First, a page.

Malaysia Maintains D614G Coronavirus Strain 10 Times More Contagious In Lab

By CodeBlue | 18 August 2020

MOH’s quick intervention measures curbed D614G transmission in the community, says the Health DG.

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KUALA LUMPUR, August 18 — The Ministry of Health (MOH) today said its quick and precise intervention managed to control the spread of D614G, which it described as an aggressive and contagious coronavirus strain.

According to Health director-general Dr Noor Hisham Abdullah, the mutated virus in the lab is almost 10 times more infectious than the usual coronavirus.

“The research that has been conducted in the laboratory shows a spike protein mutation or if we look at the surface of the virus there are thorn-like features. Mutation occurs in the protein contained in the thorns,” Dr Noor Hisham told a press conference today.

“This spike mutation, which is also known as D614G, is said to have a high infectious rate, almost 10 times higher than usual Covid-19 virus.”

He also stated that the MOH’s quick action to isolate Covid-19 patients and individuals who were exposed to the positive cases, but tested negative, yielded success in preventing the spread of the D614G strain of coronavirus.

“By monitoring the clusters, we found that Sivagangga persons-under-investigation cluster spread faster. With the quick intervention at the right time, we managed to control the virus transmission,” he added.

“There are high chances that the quick spread might have been caused by the mutated virus and the people who were exposed to the virus did not follow the standard operating procedures (SOP).”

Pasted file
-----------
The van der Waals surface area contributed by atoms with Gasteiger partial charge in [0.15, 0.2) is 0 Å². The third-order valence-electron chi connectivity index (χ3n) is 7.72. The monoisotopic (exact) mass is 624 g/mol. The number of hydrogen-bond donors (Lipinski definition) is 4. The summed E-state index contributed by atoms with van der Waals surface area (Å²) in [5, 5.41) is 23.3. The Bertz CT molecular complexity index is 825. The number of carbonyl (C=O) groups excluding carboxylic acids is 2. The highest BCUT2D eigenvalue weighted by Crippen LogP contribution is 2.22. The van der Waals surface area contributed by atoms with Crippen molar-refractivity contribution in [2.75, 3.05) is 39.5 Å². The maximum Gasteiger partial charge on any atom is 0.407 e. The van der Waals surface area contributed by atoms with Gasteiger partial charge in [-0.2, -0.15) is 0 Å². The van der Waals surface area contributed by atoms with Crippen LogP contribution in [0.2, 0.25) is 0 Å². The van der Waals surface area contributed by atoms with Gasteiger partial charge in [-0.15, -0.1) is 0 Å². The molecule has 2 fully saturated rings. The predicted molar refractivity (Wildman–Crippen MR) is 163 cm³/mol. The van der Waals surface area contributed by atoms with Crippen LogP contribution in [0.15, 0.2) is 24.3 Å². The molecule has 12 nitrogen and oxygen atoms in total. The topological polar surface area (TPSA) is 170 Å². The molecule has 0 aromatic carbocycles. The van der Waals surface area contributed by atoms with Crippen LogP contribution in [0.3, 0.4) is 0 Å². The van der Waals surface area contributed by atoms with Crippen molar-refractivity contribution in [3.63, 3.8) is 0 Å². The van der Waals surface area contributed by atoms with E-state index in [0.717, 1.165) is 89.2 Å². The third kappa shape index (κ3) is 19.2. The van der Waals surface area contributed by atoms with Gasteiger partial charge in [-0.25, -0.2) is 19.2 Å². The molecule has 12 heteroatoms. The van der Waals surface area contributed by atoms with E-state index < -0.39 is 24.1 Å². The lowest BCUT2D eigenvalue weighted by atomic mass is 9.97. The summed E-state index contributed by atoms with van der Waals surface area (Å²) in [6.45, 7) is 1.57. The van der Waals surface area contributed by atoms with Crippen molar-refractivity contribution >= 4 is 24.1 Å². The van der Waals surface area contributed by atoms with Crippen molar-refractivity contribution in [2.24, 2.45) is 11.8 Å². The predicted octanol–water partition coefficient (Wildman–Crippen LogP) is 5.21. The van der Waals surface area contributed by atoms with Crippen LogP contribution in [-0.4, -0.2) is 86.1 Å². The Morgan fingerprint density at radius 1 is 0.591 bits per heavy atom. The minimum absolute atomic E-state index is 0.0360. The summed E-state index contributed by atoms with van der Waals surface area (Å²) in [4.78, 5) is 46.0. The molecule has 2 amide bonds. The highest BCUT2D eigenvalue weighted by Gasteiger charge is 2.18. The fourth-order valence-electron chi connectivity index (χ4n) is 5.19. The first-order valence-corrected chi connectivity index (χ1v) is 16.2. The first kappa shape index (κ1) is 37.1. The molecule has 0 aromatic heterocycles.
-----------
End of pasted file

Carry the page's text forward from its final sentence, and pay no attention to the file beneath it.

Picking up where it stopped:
Dr Noor Hisham stressed that research is still at its early stage and there are more questions than answers.

International scientists have disputed Dr Noor Hisham’s claim that D614G, “discovered by scientists in July 2020”, is 10 times more infectious and that vaccines under development may be ineffective against that mutation.

Singapore scientists, as reported by The Straits Times, noted that this strain was already circulating in Singapore since six months ago in February, saying there is not enough scientific evidence to prove the purportedly faster transmission rate of the virus.

Columbia University virologist Dr Angela Rasmussen from the United States also rebutted Malaysia’s claim that the D614G strain was “found to be 10 times easier to infect other individuals”.

“In vitro infectivity, prevalence, and phylogenetic data don’t prove this mutation makes #SARSCoV2 more transmissible,” she said in a tweet today.

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